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Alcohol Clin Exp Res. 1999 Apr;23(4):617-23.

A physiologically-based pharmacokinetic (PBPK) model for alcohol facilitates rapid BrAC clamping.

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  • 1Department of Medicine, Indiana University School of Medicine, Indianapolis, USA.

Abstract

Alcohol clamping is a technique that maintains a constant breath alcohol concentration (BrAC) for prolonged intervals, thereby reducing experimental variance in the time course of organ exposure to alcohol, when compared with oral alcohol administration paradigms. The technique employs an intravenous (i.v.) infusion of an ethanol solution at a rate that is intermittently adjusted based on real-time BrAC measurements. In earlier studies, when the clamped state was induced with an oral ethanol loading dose, the vagaries of gastric emptying and absorption were associated with a 45 min delay (RST: reliable start time) before collection of dependent measurements could be planned with confidence. The objective of the present study was to develop an induction method that provides an earlier RST, and to compare the performance of the two methods. The "quick-clamping" method replaced the oral loading dose with a preprogrammed infusion rate profile. A three-compartment physiologically-based pharmacokinetic (PBPK) model for ethanol was constructed, then tailored to each subject using individualized estimates of model parameters. The model was used to compute the infusion-rate profile that would produce the desired time course of BrAC when infused in the corresponding subject. The two clamping methods were compared in a two-session crossover study in 20 healthy young subjects (10 males, 10 females). Compared with the oral/i.v. method, quick clamping produced a comparable precision in the control of BrACs during the clamped interval, and provided a much earlier RST (mean +/- SE for quick-clamp: 17 +/- 4 min; for oral/i.v. clamp: 45 +/- 7 min). The quick-clamping method enables, for the first time, the examination of the early-phase neuroadaptive responses to alcohol in human subjects.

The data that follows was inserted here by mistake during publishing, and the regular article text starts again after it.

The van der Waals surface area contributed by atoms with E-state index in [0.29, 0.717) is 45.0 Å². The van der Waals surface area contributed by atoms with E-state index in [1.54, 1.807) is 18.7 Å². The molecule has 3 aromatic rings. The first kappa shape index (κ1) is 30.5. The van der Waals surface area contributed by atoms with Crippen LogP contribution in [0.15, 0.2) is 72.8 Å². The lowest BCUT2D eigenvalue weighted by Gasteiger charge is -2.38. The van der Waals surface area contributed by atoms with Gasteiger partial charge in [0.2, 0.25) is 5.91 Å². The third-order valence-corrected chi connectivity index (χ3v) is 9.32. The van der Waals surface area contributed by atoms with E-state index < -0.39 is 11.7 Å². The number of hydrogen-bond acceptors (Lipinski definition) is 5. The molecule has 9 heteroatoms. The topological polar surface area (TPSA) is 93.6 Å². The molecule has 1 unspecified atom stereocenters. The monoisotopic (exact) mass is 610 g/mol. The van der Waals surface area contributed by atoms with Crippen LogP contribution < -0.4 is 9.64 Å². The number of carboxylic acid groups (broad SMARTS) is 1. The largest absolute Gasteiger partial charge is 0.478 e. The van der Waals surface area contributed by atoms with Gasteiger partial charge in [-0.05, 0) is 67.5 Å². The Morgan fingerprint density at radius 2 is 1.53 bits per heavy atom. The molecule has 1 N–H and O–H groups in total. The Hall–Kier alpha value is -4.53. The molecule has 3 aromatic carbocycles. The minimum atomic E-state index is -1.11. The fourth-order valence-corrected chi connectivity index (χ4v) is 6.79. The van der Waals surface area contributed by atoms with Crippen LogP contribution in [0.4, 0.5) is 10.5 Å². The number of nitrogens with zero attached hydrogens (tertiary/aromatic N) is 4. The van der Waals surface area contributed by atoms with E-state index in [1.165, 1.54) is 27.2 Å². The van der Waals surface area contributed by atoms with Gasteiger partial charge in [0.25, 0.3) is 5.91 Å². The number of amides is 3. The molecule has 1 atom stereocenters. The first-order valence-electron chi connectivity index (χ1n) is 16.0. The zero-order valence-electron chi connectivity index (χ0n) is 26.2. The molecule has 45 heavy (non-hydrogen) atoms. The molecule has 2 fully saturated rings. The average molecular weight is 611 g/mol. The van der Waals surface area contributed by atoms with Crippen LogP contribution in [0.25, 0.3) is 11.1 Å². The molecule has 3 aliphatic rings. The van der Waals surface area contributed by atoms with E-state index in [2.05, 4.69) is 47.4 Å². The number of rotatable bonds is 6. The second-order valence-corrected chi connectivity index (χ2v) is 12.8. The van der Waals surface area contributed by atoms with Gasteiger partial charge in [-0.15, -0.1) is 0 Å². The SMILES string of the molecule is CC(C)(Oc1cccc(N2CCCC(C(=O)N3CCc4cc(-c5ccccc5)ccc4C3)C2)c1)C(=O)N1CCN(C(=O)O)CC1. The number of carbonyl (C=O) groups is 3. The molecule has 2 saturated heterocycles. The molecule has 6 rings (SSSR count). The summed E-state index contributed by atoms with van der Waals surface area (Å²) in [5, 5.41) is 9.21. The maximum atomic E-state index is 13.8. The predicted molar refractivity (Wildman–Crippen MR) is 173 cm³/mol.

PMID:
10235297
[PubMed - indexed for MEDLINE]

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